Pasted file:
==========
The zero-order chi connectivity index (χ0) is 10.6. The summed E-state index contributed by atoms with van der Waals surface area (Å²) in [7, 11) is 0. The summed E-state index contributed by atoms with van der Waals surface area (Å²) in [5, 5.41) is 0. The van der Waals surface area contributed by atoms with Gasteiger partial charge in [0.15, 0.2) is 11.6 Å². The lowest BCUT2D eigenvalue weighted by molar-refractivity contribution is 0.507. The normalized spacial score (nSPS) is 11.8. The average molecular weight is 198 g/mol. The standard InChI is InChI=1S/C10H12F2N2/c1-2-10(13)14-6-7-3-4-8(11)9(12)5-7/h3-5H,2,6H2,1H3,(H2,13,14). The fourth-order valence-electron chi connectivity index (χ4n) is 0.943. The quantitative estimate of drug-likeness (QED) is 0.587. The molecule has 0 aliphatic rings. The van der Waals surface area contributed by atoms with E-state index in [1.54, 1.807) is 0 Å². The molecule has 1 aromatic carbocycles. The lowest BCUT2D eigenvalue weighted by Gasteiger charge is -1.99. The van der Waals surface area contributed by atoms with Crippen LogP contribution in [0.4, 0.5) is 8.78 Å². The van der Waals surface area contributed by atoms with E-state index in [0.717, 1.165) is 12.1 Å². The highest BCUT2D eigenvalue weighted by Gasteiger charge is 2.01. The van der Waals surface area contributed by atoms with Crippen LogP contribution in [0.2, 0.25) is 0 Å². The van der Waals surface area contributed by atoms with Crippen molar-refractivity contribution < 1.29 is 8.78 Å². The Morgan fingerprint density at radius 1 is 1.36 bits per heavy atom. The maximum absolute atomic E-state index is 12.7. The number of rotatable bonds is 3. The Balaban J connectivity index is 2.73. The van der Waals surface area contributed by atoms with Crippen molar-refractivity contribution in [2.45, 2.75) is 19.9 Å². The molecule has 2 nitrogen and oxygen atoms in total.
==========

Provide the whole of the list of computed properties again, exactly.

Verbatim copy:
The zero-order chi connectivity index (χ0) is 10.6. The summed E-state index contributed by atoms with van der Waals surface area (Å²) in [7, 11) is 0. The summed E-state index contributed by atoms with van der Waals surface area (Å²) in [5, 5.41) is 0. The van der Waals surface area contributed by atoms with Gasteiger partial charge in [0.15, 0.2) is 11.6 Å². The lowest BCUT2D eigenvalue weighted by molar-refractivity contribution is 0.507. The normalized spacial score (nSPS) is 11.8. The average molecular weight is 198 g/mol. The standard InChI is InChI=1S/C10H12F2N2/c1-2-10(13)14-6-7-3-4-8(11)9(12)5-7/h3-5H,2,6H2,1H3,(H2,13,14). The fourth-order valence-electron chi connectivity index (χ4n) is 0.943. The quantitative estimate of drug-likeness (QED) is 0.587. The molecule has 0 aliphatic rings. The van der Waals surface area contributed by atoms with E-state index in [1.54, 1.807) is 0 Å². The molecule has 1 aromatic carbocycles. The lowest BCUT2D eigenvalue weighted by Gasteiger charge is -1.99. The van der Waals surface area contributed by atoms with Crippen LogP contribution in [0.4, 0.5) is 8.78 Å². The van der Waals surface area contributed by atoms with E-state index in [0.717, 1.165) is 12.1 Å². The highest BCUT2D eigenvalue weighted by Gasteiger charge is 2.01. The van der Waals surface area contributed by atoms with Crippen LogP contribution in [0.2, 0.25) is 0 Å². The van der Waals surface area contributed by atoms with Crippen molar-refractivity contribution < 1.29 is 8.78 Å². The Morgan fingerprint density at radius 1 is 1.36 bits per heavy atom. The maximum absolute atomic E-state index is 12.7. The number of rotatable bonds is 3. The Balaban J connectivity index is 2.73. The van der Waals surface area contributed by atoms with Crippen molar-refractivity contribution in [2.45, 2.75) is 19.9 Å². The molecule has 2 nitrogen and oxygen atoms in total.